Two years ago, after reading in the Guardian about compensation for electricity power lines crossing private land, I applied in respect of an SSE transformer in my garden. The firm that handled my claim negotiated £26,500, which I accepted.
That was 10 months ago. Since then, solicitors handling the legal “deed of easement” have been unable to obtain the payment, advising me that it is the sheer volume of claims that is delaying SSE.
Since this could go on indefinitely, shouldn’t firms have to finalise claims within a stated period or face a fine?
NG, Stockbridge, Hants
It’s only in the last couple of years, following a series of awards, that householders have been able to claim for electricity wires crossing their property from wooden poles.
Previously, only homes blighted by giant pylons were eligible. Tens of thousands of homeowners are now entitled to payouts if the pole is on their property or the wires pass directly over it.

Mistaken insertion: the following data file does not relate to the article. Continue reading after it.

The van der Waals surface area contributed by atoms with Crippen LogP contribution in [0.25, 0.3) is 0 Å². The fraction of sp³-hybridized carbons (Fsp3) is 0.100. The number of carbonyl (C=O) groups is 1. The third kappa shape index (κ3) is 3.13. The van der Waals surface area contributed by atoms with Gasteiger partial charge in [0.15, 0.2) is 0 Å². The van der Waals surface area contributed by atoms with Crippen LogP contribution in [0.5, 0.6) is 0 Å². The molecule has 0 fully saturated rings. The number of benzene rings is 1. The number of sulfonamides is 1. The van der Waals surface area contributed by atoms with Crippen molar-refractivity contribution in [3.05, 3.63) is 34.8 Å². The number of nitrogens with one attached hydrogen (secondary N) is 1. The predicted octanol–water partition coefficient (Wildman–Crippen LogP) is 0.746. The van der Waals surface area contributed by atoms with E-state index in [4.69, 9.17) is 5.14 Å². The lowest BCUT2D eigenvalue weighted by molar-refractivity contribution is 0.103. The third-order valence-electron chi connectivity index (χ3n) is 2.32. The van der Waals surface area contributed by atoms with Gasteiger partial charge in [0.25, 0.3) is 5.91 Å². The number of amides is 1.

It’s a lengthy process that can take up to 18 months, but the delays in your case seem unjustified since the time-consuming surveys and legal negotiations were completed before you accepted the offered sum.
SSE avoids answering whether there’s a backlog. Instead, it says it endeavours to settle applications as promptly as possible and advises third-party agents of the likely timescale .
By a remarkable coincidence, it discovers, when the Observer gets in touch, that it has received all the necessary paperwork and that it will pay up within eight weeks.
Your solicitor receives the deed of easement three days later
If you need help email Anna Tims at email@example.com or write to Your Problems, The Observer, Kings Place, 90 York Way, London N1 9GU. Include an address and phone number.